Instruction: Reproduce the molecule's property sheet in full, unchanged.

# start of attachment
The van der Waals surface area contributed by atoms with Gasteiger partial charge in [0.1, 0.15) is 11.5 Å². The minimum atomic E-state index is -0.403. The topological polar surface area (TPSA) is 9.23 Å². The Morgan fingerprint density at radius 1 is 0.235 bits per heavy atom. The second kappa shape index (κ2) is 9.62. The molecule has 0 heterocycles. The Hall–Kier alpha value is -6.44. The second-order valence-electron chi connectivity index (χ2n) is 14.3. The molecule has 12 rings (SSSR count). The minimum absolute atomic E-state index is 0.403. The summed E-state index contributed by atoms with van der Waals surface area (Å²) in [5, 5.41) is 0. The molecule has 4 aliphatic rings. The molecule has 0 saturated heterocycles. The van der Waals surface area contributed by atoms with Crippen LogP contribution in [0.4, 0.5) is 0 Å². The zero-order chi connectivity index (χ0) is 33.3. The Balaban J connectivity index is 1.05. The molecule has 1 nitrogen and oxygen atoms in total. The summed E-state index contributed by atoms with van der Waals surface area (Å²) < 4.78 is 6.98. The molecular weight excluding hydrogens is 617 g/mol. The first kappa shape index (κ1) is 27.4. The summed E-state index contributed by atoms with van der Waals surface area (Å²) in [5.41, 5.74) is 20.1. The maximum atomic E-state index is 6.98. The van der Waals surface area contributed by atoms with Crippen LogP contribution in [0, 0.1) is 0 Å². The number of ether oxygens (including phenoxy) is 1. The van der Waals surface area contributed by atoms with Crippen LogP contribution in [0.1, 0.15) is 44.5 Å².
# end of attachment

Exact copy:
The van der Waals surface area contributed by atoms with Gasteiger partial charge in [0.1, 0.15) is 11.5 Å². The minimum atomic E-state index is -0.403. The topological polar surface area (TPSA) is 9.23 Å². The Morgan fingerprint density at radius 1 is 0.235 bits per heavy atom. The second kappa shape index (κ2) is 9.62. The molecule has 0 heterocycles. The Hall–Kier alpha value is -6.44. The second-order valence-electron chi connectivity index (χ2n) is 14.3. The molecule has 12 rings (SSSR count). The minimum absolute atomic E-state index is 0.403. The summed E-state index contributed by atoms with van der Waals surface area (Å²) in [5, 5.41) is 0. The molecule has 4 aliphatic rings. The molecule has 0 saturated heterocycles. The van der Waals surface area contributed by atoms with Crippen LogP contribution in [0.4, 0.5) is 0 Å². The zero-order chi connectivity index (χ0) is 33.3. The Balaban J connectivity index is 1.05. The molecule has 1 nitrogen and oxygen atoms in total. The summed E-state index contributed by atoms with van der Waals surface area (Å²) < 4.78 is 6.98. The molecular weight excluding hydrogens is 617 g/mol. The first kappa shape index (κ1) is 27.4. The summed E-state index contributed by atoms with van der Waals surface area (Å²) in [5.41, 5.74) is 20.1. The maximum atomic E-state index is 6.98. The van der Waals surface area contributed by atoms with Crippen LogP contribution in [0, 0.1) is 0 Å². The number of ether oxygens (including phenoxy) is 1. The van der Waals surface area contributed by atoms with Crippen LogP contribution in [0.1, 0.15) is 44.5 Å².